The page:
After leaving Mississippi State as one of the greatest running backs in program history, Michael Haddix hoped to leave a legacy that extended far beyond his accomplishments on the field.
"It is an honor to be inducted into the M-Club Hall of Fame," Haddix said. "It means I was appreciated while I was here. I am being recognized not only for the talent I brought on the field but for my character and demeanor off the field as a student-athlete. That is one thing I don't think people realize. You are not just an athlete. You are a role model, and you influence a lot of young people."
On the field, Haddix sits atop the Mississippi State record books after rushing for an average of 6.0 yards per carry during his time in Starkville. He also finished his career second in rushing yards (2,558) and 100-yard games (10).
The two-time All-SEC selection amassed 22 touchdowns and tallied 724, 622 and 813 yards in the seasons from 1980-1982, landing him among the top five rushers in the conference during the respective seasons.
Haddix, the Bulldogs' leading rusher from 1980-82, was selected to play in the Hula, Senior, and Blue-Grey All-Star games following his senior season. He was a member of the 1981 team that posted an 8-4 record, defeated Kansas in the Hall of Fame Bowl and finished at No. 17 in the final rankings.
The Walnut, Mississippi native, recalls his fondest memory in Maroon and White when he and his team defeated No. 1 Alabama, 6-3, on Nov. 1, 1980, one of the greatest victories in program history.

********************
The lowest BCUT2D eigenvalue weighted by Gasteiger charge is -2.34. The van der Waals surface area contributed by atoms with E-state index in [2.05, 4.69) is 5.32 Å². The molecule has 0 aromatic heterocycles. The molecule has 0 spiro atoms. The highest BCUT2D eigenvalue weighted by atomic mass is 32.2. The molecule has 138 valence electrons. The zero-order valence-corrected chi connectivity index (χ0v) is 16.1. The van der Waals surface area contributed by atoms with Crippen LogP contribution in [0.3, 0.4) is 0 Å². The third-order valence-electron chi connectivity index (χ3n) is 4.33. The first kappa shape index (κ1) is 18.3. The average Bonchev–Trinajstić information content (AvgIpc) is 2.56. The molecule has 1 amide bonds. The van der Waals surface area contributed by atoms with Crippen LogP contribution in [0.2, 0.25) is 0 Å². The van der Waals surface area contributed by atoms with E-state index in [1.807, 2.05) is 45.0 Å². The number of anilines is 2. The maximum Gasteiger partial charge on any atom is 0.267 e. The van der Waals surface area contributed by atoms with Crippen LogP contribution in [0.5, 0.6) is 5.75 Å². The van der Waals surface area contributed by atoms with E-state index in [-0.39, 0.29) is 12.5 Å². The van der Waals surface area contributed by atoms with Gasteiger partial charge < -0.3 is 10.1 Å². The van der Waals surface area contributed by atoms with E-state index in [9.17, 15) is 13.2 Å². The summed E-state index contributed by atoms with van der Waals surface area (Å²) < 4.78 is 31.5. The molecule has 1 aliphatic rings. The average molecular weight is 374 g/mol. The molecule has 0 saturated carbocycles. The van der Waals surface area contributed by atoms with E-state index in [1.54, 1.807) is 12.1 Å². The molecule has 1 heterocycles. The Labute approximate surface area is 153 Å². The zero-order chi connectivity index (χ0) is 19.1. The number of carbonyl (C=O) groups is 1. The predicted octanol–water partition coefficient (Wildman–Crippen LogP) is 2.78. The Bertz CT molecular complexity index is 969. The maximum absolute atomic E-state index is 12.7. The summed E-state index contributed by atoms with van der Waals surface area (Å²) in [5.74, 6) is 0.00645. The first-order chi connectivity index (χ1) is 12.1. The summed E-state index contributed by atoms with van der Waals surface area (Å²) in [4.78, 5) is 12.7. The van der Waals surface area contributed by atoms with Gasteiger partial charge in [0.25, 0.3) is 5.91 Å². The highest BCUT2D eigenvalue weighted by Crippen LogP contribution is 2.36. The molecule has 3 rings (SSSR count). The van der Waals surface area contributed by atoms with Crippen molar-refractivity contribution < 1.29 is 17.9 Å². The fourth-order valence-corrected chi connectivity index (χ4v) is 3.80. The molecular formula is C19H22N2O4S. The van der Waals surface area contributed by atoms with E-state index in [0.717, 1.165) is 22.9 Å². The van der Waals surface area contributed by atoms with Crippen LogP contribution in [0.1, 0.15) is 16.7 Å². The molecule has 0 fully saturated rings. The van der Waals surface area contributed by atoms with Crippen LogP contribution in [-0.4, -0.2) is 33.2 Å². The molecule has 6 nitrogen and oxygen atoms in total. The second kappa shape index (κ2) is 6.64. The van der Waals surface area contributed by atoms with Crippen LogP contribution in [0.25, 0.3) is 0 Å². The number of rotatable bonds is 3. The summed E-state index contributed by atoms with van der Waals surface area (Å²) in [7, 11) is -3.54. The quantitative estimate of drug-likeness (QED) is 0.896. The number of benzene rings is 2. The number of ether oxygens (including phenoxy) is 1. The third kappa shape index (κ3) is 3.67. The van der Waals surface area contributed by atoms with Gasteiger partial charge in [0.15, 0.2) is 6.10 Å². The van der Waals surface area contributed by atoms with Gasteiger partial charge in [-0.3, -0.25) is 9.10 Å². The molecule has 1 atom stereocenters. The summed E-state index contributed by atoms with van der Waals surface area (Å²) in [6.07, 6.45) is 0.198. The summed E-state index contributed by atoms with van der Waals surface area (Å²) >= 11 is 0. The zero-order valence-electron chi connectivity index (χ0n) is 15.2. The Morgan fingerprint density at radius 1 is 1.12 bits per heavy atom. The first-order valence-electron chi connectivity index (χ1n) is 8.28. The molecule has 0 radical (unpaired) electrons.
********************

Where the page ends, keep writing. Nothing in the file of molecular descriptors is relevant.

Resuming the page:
"That was probably the most exciting moment of football I ever experienced at Mississippi State," Haddix said. "Alabama was the powerhouse, and we were just a bunch of guys out there trying to make a name for ourselves. When we won that game, people started to take notice of us."
In 1983, Haddix became the highest drafted Bulldog running back in the modern era when the Philadelphia Eagles drafted him eighth overall. Haddix went on to play six seasons with the Eagles before finishing the last two years of his career with the Green Bay Packers.
Football wasn't a part of the original plan for Haddix. After retiring from the gridiron, he finally had the opportunity to do what he set out to do; make a difference in the world.
Haddix turned his attention to building a legacy outside of sports. He earned his master's degree in Administration of Human Service at Wilmington University in Delaware, with a focus in the juvenile justice system and at-risk children.
"I had no idea that football would take me where it took me, because at Mississippi State, I was focused on getting my degree and what I would do after college with my education," Haddix said. "As time went on, football started evolving for me. I really wanted to dispel the myth that all athletes can do is be a coach or teach."
Life hasn't always been easy for Haddix. When he was nine years old, his parents tragically passed away during a car accident, leaving his grandparents and uncles to raise him. It was never a question of if he was going to get an education because his grandmother instilled in him, the importance of a degree at a very young age. Due to his circumstances, Haddix entered college mature for his age and with a greater purpose of being there. His purpose shined through the work he did both on the field and in the classroom.
"I hope people can look at me and recognize my success in professional sports as well as in life. I hope they can look back and say I was a father to my kids, a model in the community, an athlete, a student of the game and a student in the classroom. I want people to see that I was a student while I played the game, but that was not all I was made of."
Haddix's induction into the Mississippi State Sports Hall of Fame this weekend will solidify his standing as not only one of the greatest running backs in Mississippi State history but as a man who has exemplified what it means to be a Bulldog both during his time at State and beyond.